Sunday 19 November 2017

n Sunday Telegraph

Waterford Wedgwood is being circled by private equity buyers after its US owners put the 25-year-old crystal and china company up for sale.

Private equity firms including Searchlight Capital, Cinven and Pamplona Capital Management are said to have expressed an interest in the Irish glass business. Advisers at Goldman Sachs are running an auction process for the company and are said to also be drumming up interest from potential Chinese buyers. Water Wedgwood collapsed under the weight of its debt six years ago and was snapped up for just €107m by New York investment firm KPS.

n Sunday Independent

Animal nutrition business Alltech could be worth "between $2.5bn to $3bn" following its latest growth spurt, according to Dundalk founder Pearse Lyons. The valuation follows a jump in revenue to "comfortably over $1bn", Mr Lyons said. It would make Alltech one of the largest privately owned Irish companies in the world.

It has just inked a deal to buy carbon footprint assessment firm 3CO2. The company is looking at four or five other acquisitions, Mr Lyons added.

n Sunday Business Post

Finance Minister Michael Noonan will travel to London this week to meet potential investors in AIB and Permanent TSB. Mr Noonan is due to speak to City analysts and investors at the London headquarters of Bloomberg. Past trips to London and other financial capitals were used to drum up support in advance of Ireland returning to the bond markets. It is understood the Department of Finance is spending increasing amounts of time on a plan for Permanent TSB to fill an €850m capital hole after it failed the European Central Bank's stress tests last year. It has a deadline of June to raise the capital.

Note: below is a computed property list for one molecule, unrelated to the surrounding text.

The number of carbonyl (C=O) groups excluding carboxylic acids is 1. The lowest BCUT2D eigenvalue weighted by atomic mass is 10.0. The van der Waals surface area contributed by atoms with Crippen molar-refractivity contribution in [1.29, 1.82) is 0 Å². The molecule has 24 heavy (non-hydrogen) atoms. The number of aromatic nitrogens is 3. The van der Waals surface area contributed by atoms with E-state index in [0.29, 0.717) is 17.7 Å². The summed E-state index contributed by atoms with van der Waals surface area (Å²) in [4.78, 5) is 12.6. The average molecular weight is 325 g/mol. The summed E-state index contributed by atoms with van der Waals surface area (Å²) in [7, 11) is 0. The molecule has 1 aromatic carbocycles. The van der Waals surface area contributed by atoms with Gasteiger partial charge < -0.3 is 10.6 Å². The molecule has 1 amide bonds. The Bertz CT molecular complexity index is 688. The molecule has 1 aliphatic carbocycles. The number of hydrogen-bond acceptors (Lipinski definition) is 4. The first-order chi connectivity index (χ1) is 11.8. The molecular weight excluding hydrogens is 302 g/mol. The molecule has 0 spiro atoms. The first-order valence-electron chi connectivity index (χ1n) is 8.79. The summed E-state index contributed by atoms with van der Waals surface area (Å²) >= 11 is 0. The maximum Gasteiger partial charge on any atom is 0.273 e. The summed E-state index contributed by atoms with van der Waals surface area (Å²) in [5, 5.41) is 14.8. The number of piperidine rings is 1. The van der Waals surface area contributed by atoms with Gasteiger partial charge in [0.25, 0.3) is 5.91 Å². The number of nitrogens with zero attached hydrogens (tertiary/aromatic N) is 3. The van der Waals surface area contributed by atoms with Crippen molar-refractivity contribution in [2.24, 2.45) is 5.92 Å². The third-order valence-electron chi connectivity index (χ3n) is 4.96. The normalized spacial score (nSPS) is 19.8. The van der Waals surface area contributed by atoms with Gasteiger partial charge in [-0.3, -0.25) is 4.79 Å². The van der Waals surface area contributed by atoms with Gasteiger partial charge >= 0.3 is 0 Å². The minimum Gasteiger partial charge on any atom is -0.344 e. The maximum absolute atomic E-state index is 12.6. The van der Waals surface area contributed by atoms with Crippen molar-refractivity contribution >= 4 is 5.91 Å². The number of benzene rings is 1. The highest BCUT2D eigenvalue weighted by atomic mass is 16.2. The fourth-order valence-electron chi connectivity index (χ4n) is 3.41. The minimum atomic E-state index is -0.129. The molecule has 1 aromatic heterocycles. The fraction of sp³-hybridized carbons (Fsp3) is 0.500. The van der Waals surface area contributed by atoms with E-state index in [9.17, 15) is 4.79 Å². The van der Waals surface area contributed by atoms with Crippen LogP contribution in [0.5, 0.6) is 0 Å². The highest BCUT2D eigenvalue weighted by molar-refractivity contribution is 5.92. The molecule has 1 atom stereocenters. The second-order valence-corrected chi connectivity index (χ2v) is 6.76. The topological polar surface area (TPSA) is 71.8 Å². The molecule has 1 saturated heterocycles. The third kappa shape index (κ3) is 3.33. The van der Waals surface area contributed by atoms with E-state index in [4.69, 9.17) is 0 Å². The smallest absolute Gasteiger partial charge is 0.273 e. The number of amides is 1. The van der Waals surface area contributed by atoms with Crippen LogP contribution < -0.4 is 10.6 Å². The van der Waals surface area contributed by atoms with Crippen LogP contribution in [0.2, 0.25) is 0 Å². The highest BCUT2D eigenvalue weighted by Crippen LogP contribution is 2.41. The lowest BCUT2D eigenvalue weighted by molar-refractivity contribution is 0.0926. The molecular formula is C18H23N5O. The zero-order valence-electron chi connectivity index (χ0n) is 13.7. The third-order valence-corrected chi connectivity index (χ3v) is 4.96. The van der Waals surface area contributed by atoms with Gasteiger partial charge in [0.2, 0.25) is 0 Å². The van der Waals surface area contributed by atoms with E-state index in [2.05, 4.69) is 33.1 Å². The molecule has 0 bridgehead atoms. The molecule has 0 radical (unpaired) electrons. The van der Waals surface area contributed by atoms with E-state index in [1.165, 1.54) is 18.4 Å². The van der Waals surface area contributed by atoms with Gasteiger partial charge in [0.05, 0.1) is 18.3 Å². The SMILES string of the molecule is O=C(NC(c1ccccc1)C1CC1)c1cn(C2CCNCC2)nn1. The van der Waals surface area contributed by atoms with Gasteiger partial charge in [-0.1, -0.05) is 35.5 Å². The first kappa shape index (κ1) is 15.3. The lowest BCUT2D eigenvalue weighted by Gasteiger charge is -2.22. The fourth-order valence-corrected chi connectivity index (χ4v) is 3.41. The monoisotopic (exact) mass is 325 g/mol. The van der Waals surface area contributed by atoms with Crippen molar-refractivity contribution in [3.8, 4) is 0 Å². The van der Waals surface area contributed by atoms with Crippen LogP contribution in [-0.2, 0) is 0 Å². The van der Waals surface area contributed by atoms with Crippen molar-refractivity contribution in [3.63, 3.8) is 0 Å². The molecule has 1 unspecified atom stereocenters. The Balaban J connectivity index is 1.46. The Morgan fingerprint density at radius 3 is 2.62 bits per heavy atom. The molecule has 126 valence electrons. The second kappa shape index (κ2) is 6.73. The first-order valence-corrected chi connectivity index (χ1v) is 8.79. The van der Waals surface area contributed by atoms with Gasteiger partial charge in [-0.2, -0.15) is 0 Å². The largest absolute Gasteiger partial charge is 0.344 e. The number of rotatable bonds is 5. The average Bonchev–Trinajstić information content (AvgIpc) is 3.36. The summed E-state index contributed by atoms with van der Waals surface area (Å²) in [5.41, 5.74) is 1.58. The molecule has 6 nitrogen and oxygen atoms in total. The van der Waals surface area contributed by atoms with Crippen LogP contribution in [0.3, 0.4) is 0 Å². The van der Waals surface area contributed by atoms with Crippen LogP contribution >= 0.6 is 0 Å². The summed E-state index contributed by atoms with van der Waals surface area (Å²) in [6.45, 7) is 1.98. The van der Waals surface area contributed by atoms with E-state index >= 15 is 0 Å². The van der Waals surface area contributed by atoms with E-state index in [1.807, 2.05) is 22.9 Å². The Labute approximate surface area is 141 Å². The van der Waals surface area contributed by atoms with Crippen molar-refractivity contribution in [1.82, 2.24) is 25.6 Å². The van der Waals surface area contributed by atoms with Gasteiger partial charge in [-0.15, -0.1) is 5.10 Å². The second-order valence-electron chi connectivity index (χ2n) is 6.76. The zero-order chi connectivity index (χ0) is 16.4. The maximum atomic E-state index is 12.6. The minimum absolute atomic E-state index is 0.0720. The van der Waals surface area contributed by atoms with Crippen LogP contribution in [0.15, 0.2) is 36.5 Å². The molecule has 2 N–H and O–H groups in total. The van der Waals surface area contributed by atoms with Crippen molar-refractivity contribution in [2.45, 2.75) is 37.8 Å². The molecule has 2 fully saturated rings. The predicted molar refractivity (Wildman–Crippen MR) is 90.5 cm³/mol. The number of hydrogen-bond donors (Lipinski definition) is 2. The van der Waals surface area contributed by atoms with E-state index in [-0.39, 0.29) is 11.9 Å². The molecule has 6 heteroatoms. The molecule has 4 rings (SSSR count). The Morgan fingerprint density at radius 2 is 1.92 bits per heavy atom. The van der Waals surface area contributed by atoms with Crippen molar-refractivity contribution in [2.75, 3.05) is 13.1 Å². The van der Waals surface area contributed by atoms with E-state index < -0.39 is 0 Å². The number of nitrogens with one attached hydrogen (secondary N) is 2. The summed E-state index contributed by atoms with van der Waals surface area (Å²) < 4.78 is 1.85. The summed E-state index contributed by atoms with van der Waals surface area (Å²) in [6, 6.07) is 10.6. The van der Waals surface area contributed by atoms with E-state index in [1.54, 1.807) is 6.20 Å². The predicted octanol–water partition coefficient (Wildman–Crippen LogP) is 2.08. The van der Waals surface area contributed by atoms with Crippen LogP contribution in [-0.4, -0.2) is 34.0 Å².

n Sunday Times

hedge fund investors who purchased Nama bonds from the special liquidator of IBRC less than six months ago are sitting on profits topping €200m.

The Nama bonds surged in value last week after the agency announced it would be paying interest on the debt instrument for a second consecutive year. The identity of the purchasers of the bonds has never been publicly revealed but it is understood they included US funds CarVal and BlueBay.

n Wall Street Journal

ALREADY popular among teenagers, YouTube is releasing a new app for children.

The app from Google's online video service will run on smartphones and tablets, is expected to be free and will be separate from the mainstream YouTube mobile app.

The app won't be available, at least initially, for Apple's iPad.

Irish Independent

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